* Cited by examiner, † Cited by third party
Publication number Priority date Publication date Assignee Title
US2423592A (en) * 1942-11-10 1947-07-08 Gen Motors Corp Air flow control for crankcase ventilation
US3279498A (en) * 1965-06-16 1966-10-18 Controls Co Of America Dual fluid valve
US4011734A (en) * 1975-05-08 1977-03-15 Parker-Hannifin Corporation Cryogenic pressure regulator
US20080047619A1 (en) * 2006-08-28 2008-02-28 Gm Global Technology Operations, Inc. Multi stage pressure regulator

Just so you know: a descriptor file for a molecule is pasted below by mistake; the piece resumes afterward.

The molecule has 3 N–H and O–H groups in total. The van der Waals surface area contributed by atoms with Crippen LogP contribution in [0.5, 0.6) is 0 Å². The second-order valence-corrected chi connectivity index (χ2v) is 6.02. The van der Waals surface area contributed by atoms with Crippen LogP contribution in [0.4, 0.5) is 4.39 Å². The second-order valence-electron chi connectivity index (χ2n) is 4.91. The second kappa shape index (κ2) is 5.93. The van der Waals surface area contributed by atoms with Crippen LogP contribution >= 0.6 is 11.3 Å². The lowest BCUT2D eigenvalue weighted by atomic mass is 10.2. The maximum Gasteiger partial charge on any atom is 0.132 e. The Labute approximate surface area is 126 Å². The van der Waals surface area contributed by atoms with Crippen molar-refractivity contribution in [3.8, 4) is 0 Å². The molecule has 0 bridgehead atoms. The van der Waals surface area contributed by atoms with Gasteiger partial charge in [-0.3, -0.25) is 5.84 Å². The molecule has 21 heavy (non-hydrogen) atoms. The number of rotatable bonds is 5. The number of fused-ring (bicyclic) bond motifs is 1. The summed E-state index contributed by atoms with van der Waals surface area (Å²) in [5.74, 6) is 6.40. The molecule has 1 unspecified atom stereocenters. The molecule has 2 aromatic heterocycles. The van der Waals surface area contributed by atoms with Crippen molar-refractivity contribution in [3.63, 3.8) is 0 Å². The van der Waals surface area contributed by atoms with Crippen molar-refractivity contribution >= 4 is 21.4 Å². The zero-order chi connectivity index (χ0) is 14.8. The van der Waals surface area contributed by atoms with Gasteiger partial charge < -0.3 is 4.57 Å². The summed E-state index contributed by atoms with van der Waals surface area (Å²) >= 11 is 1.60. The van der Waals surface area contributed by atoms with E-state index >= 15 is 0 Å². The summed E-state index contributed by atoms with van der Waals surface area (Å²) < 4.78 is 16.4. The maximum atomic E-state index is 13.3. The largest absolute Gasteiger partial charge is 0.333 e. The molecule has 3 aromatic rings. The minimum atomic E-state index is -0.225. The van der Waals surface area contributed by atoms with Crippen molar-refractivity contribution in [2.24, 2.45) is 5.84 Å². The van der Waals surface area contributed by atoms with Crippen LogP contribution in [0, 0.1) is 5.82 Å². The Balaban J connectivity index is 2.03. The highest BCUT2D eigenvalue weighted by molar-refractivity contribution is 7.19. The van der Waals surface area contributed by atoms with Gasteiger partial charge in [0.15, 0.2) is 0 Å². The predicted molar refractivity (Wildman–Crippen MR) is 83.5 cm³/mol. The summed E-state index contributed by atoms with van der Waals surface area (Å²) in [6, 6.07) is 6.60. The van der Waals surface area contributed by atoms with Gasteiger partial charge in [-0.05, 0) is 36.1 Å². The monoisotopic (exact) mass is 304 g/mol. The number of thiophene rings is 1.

US7575020B2 (en) * 2006-08-28 2009-08-18 Gm Global Technology Operations, Inc. Multi stage pressure regulator
EP1985836A3 (en) * 2007-04-24 2011-05-11 Delphi Technologies, Inc. Pressure regulator
US20160178085A1 (en) * 2013-08-06 2016-06-23 Mark Sherman Williams Apparatus for regulation of the pressure of a gas
US9709188B2 (en) * 2013-08-06 2017-07-18 Air Products And Chemicals, Inc. Apparatus for regulation of the pressure of a gas